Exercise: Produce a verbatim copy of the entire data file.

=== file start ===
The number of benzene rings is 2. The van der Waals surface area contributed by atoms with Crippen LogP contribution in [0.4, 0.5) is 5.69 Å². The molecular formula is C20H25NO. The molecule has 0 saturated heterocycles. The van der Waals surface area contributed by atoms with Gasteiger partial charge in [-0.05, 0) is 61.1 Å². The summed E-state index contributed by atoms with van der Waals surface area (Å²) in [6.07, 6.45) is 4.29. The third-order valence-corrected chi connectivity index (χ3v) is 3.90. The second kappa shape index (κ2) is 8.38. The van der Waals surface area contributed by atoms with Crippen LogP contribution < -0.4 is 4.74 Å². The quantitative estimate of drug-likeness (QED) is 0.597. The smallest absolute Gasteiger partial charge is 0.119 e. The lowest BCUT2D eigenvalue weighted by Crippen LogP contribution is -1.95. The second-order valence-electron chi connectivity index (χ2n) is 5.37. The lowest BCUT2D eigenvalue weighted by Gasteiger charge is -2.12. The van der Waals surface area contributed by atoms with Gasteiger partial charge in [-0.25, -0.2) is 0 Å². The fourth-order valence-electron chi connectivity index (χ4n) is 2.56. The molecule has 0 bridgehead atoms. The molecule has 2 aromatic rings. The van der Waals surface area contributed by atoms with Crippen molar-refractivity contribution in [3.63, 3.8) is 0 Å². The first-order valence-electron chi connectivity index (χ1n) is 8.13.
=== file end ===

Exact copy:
The number of benzene rings is 2. The van der Waals surface area contributed by atoms with Crippen LogP contribution in [0.4, 0.5) is 5.69 Å². The molecular formula is C20H25NO. The molecule has 0 saturated heterocycles. The van der Waals surface area contributed by atoms with Gasteiger partial charge in [-0.05, 0) is 61.1 Å². The summed E-state index contributed by atoms with van der Waals surface area (Å²) in [6.07, 6.45) is 4.29. The third-order valence-corrected chi connectivity index (χ3v) is 3.90. The second kappa shape index (κ2) is 8.38. The van der Waals surface area contributed by atoms with Crippen LogP contribution < -0.4 is 4.74 Å². The quantitative estimate of drug-likeness (QED) is 0.597. The smallest absolute Gasteiger partial charge is 0.119 e. The lowest BCUT2D eigenvalue weighted by Crippen LogP contribution is -1.95. The second-order valence-electron chi connectivity index (χ2n) is 5.37. The lowest BCUT2D eigenvalue weighted by Gasteiger charge is -2.12. The van der Waals surface area contributed by atoms with Gasteiger partial charge in [-0.25, -0.2) is 0 Å². The fourth-order valence-electron chi connectivity index (χ4n) is 2.56. The molecule has 0 bridgehead atoms. The molecule has 2 aromatic rings. The van der Waals surface area contributed by atoms with Crippen molar-refractivity contribution in [3.63, 3.8) is 0 Å². The first-order valence-electron chi connectivity index (χ1n) is 8.13.